You’ve finally arrived. Your manuscript is complete, and whether you’re hiring a designer or reviewing cover concepts from a publisher, your book needs a cover. This can be daunting. No one knows your story the way you do—except maybe your editor—and now you’re having to hand it over to someone who’s going to create the physical incarnation of a piece you’ve spent years envisioning and crafting. Writing and graphic design are two different skill sets, and a lot can get lost in translation. Below are some ways for you, the author, to prepare for conversations with a designer and get the best cover for your book.
1. Know where your book belongs.
Great book-cover design strikes the balance between beautiful object and effective marketing tool. From textbooks to literary fiction, every category of books has visual traditions or trends that help readers, booksellers, and library cataloguers identify what type of book they’re looking at. Examples include half obscured female faces for YA literature, deckled edging (uneven cutting on the right-hand edge of the paper) on literary fiction, and illustrations on science fiction and fantasy covers. These visuals are by no means a requirement, but understanding what your readers are used to seeing when they’re browsing a genre helps you make better book cover decisions. While your book designer should certainly do their own research, it’s important for you as the author and/or self-publisher to know what books you’d like your book to visually sit comfortably beside.
Amazon.com is a great resource for figuring out where you’d like your book categorized. Do a search for comparable titles and authors within your book’s genre and see what categories are listed. For example, Being Mortal by Atul Gawande is listed under Medicine, Self Help, and Administration & Medical Economics. The Love Affairs of Nathaniel P. by Adelle Waldman is listed under Coming of Age > Literary and Literature & Fiction > United States. Wild by Cheryl Strayed is listed under Travel > United States > West > Pacific, Sports & Outdoors> Hiking & Camping> Excursion Guides, and Sports & Outdoors > Nature Travel > Adventure.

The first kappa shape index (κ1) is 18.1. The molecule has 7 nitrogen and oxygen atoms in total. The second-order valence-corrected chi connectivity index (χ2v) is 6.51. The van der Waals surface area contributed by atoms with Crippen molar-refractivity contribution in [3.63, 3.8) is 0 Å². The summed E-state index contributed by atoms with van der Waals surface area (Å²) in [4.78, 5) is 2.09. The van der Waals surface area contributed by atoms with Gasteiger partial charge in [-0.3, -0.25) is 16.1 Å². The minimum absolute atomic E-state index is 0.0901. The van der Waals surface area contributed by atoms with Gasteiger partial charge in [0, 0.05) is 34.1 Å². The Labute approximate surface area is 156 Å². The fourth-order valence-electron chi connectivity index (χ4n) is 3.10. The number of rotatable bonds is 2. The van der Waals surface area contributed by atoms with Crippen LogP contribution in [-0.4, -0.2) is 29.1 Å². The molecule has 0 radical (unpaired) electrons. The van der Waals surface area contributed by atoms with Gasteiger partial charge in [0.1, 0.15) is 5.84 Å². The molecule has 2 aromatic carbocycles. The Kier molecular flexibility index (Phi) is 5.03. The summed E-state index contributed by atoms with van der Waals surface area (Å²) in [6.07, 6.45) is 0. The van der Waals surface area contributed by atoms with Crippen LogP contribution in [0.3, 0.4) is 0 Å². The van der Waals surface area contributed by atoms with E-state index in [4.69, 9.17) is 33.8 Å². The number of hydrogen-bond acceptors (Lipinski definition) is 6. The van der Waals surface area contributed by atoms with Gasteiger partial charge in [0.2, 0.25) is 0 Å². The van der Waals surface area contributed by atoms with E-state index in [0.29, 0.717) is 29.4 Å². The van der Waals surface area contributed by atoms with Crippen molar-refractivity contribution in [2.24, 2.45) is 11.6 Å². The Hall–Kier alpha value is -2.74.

2. Find two to three covers within your category that you like.
You want your book to stand out from comparable titles but still be easy to categorize. When you find a handful of covers you like, break down why you like them. What is similar about them? Is it the color palette? A particular style of image (illustration versus photograph versus typographic)? The typeface and font (serif versus sans serif, bold versus light)? Once you know why you like the cover, you’ll be able to give your book designer helpful art direction right out of the gate.
3. Be specific.
While an initial negative reaction to a round of cover concepts is a completely valid response, “I just don’t like it,” doesn’t get you any closer to the book cover you want. Similar to #2, look at the cover concepts your book designer has given you that don’t work for you and break down why you don’t like it. Is it the image? Is it the typeface? Is it the placement of the type over the image? The more specific you can be, the faster you’ll arrive at your destination: the right book cover for you.
Olivia Croom is a graphic designer living in New York City. When asked what she wanted to be when she grew up, Olivia replied, "Bookmaker." That journey has taken her from her hometown of Albuquerque, New Mexico, to Portland, Oregon, and now to New York City. Olivia has worked with a number of literary organizations to produce high-quality marketing materials and, of course, books. She holds a master's degree in writing and book publishing from Portland State University. You can find her on Twitter at @OliviaCroom and Instagram at @reddish.ampersand.